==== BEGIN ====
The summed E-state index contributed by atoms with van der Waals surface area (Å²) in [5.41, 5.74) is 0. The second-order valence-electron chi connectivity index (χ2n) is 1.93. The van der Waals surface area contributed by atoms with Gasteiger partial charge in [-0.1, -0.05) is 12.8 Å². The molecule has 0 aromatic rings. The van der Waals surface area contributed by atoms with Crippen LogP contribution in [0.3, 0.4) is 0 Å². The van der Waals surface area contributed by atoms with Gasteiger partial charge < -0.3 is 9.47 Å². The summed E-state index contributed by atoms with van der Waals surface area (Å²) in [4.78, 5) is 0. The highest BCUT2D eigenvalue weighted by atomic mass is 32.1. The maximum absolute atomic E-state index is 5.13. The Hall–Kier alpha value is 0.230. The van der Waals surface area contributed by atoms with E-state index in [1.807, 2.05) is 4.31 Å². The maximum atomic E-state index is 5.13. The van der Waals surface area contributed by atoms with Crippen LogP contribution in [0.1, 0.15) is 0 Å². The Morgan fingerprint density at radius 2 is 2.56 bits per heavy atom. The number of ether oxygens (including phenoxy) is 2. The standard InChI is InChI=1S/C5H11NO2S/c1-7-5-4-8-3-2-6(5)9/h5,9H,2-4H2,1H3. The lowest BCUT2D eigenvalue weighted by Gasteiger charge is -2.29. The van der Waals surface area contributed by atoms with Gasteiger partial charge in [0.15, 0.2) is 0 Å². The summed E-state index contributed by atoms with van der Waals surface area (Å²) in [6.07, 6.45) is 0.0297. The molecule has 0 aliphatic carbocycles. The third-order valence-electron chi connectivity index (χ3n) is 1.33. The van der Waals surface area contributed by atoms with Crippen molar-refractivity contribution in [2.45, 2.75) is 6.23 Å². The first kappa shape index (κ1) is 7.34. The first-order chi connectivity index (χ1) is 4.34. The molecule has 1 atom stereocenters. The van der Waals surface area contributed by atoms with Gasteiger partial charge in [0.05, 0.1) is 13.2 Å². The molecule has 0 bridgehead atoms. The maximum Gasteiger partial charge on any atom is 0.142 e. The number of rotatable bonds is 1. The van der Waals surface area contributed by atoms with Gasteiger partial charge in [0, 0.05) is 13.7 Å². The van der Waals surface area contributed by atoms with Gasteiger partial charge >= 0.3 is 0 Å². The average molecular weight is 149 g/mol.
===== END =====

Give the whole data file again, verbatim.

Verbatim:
The summed E-state index contributed by atoms with van der Waals surface area (Å²) in [5.41, 5.74) is 0. The second-order valence-electron chi connectivity index (χ2n) is 1.93. The van der Waals surface area contributed by atoms with Gasteiger partial charge in [-0.1, -0.05) is 12.8 Å². The molecule has 0 aromatic rings. The van der Waals surface area contributed by atoms with Crippen LogP contribution in [0.3, 0.4) is 0 Å². The van der Waals surface area contributed by atoms with Gasteiger partial charge < -0.3 is 9.47 Å². The summed E-state index contributed by atoms with van der Waals surface area (Å²) in [4.78, 5) is 0. The highest BCUT2D eigenvalue weighted by atomic mass is 32.1. The maximum absolute atomic E-state index is 5.13. The Hall–Kier alpha value is 0.230. The van der Waals surface area contributed by atoms with E-state index in [1.807, 2.05) is 4.31 Å². The maximum atomic E-state index is 5.13. The van der Waals surface area contributed by atoms with Crippen LogP contribution in [0.1, 0.15) is 0 Å². The Morgan fingerprint density at radius 2 is 2.56 bits per heavy atom. The number of ether oxygens (including phenoxy) is 2. The standard InChI is InChI=1S/C5H11NO2S/c1-7-5-4-8-3-2-6(5)9/h5,9H,2-4H2,1H3. The lowest BCUT2D eigenvalue weighted by Gasteiger charge is -2.29. The van der Waals surface area contributed by atoms with Gasteiger partial charge in [0.15, 0.2) is 0 Å². The summed E-state index contributed by atoms with van der Waals surface area (Å²) in [6.07, 6.45) is 0.0297. The molecule has 0 aliphatic carbocycles. The third-order valence-electron chi connectivity index (χ3n) is 1.33. The van der Waals surface area contributed by atoms with Crippen molar-refractivity contribution in [2.45, 2.75) is 6.23 Å². The first kappa shape index (κ1) is 7.34. The first-order chi connectivity index (χ1) is 4.34. The molecule has 1 atom stereocenters. The van der Waals surface area contributed by atoms with Gasteiger partial charge in [0.05, 0.1) is 13.2 Å². The molecule has 0 bridgehead atoms. The maximum Gasteiger partial charge on any atom is 0.142 e. The number of rotatable bonds is 1. The van der Waals surface area contributed by atoms with Gasteiger partial charge in [0, 0.05) is 13.7 Å². The van der Waals surface area contributed by atoms with Gasteiger partial charge >= 0.3 is 0 Å². The average molecular weight is 149 g/mol.